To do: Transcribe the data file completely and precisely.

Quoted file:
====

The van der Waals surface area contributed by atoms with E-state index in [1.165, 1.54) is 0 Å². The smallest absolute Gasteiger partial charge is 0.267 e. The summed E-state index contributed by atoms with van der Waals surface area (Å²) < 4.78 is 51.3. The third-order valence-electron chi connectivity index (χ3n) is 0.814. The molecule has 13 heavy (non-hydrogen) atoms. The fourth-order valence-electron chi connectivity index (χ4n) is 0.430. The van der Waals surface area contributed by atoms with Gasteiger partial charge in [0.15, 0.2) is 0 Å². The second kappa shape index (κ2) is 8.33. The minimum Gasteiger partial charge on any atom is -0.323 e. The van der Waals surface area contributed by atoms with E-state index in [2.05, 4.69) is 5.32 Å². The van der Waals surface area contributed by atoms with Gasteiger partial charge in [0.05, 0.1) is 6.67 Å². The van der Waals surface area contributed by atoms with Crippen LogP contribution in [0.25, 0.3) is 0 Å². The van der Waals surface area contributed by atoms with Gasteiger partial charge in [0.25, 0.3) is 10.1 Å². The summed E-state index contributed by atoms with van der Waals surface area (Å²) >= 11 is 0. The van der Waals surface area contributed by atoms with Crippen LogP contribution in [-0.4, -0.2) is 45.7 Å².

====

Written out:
The van der Waals surface area contributed by atoms with E-state index in [1.165, 1.54) is 0 Å². The smallest absolute Gasteiger partial charge is 0.267 e. The summed E-state index contributed by atoms with van der Waals surface area (Å²) < 4.78 is 51.3. The third-order valence-electron chi connectivity index (χ3n) is 0.814. The molecule has 13 heavy (non-hydrogen) atoms. The fourth-order valence-electron chi connectivity index (χ4n) is 0.430. The van der Waals surface area contributed by atoms with Gasteiger partial charge in [0.15, 0.2) is 0 Å². The second kappa shape index (κ2) is 8.33. The minimum Gasteiger partial charge on any atom is -0.323 e. The van der Waals surface area contributed by atoms with E-state index in [2.05, 4.69) is 5.32 Å². The van der Waals surface area contributed by atoms with Gasteiger partial charge in [0.05, 0.1) is 6.67 Å². The van der Waals surface area contributed by atoms with Crippen LogP contribution in [0.25, 0.3) is 0 Å². The van der Waals surface area contributed by atoms with Gasteiger partial charge in [0.25, 0.3) is 10.1 Å². The summed E-state index contributed by atoms with van der Waals surface area (Å²) >= 11 is 0. The van der Waals surface area contributed by atoms with Crippen LogP contribution in [-0.4, -0.2) is 45.7 Å².